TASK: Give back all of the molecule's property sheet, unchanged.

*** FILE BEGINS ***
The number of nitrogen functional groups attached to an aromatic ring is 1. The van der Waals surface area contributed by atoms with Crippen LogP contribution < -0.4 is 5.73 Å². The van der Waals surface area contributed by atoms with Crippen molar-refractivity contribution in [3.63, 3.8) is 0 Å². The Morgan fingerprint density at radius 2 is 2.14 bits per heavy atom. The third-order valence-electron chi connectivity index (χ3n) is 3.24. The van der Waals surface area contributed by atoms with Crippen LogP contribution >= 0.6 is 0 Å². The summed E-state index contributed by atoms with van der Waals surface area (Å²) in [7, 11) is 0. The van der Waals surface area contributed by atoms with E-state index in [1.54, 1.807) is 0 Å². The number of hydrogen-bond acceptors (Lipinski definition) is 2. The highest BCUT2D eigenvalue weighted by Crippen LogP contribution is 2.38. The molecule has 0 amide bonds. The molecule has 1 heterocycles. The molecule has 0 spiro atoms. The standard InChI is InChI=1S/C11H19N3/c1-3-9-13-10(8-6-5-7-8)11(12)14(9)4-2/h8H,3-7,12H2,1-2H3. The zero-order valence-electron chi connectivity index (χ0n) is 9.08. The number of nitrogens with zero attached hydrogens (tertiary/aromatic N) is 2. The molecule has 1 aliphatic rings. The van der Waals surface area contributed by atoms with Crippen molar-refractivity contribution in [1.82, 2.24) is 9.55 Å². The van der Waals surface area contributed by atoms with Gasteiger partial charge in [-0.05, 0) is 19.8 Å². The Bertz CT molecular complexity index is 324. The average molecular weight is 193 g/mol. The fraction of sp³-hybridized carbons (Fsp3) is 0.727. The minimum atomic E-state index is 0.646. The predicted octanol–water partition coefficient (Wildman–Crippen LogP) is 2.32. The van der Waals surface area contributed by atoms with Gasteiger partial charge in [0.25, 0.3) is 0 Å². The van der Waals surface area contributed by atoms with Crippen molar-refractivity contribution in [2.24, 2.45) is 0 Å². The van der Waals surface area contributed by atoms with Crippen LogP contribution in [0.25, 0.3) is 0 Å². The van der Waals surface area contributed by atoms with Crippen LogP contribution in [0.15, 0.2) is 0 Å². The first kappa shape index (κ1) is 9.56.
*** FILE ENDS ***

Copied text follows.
The number of nitrogen functional groups attached to an aromatic ring is 1. The van der Waals surface area contributed by atoms with Crippen LogP contribution < -0.4 is 5.73 Å². The van der Waals surface area contributed by atoms with Crippen molar-refractivity contribution in [3.63, 3.8) is 0 Å². The Morgan fingerprint density at radius 2 is 2.14 bits per heavy atom. The third-order valence-electron chi connectivity index (χ3n) is 3.24. The van der Waals surface area contributed by atoms with Crippen LogP contribution >= 0.6 is 0 Å². The summed E-state index contributed by atoms with van der Waals surface area (Å²) in [7, 11) is 0. The van der Waals surface area contributed by atoms with E-state index in [1.54, 1.807) is 0 Å². The number of hydrogen-bond acceptors (Lipinski definition) is 2. The highest BCUT2D eigenvalue weighted by Crippen LogP contribution is 2.38. The molecule has 0 amide bonds. The molecule has 1 heterocycles. The molecule has 0 spiro atoms. The standard InChI is InChI=1S/C11H19N3/c1-3-9-13-10(8-6-5-7-8)11(12)14(9)4-2/h8H,3-7,12H2,1-2H3. The zero-order valence-electron chi connectivity index (χ0n) is 9.08. The number of nitrogens with zero attached hydrogens (tertiary/aromatic N) is 2. The molecule has 1 aliphatic rings. The van der Waals surface area contributed by atoms with Crippen molar-refractivity contribution in [1.82, 2.24) is 9.55 Å². The van der Waals surface area contributed by atoms with Gasteiger partial charge in [-0.05, 0) is 19.8 Å². The Bertz CT molecular complexity index is 324. The average molecular weight is 193 g/mol. The fraction of sp³-hybridized carbons (Fsp3) is 0.727. The minimum atomic E-state index is 0.646. The predicted octanol–water partition coefficient (Wildman–Crippen LogP) is 2.32. The van der Waals surface area contributed by atoms with Gasteiger partial charge in [0.25, 0.3) is 0 Å². The van der Waals surface area contributed by atoms with Crippen molar-refractivity contribution in [2.24, 2.45) is 0 Å². The van der Waals surface area contributed by atoms with Crippen LogP contribution in [0.25, 0.3) is 0 Å². The van der Waals surface area contributed by atoms with Crippen LogP contribution in [0.15, 0.2) is 0 Å². The first kappa shape index (κ1) is 9.56.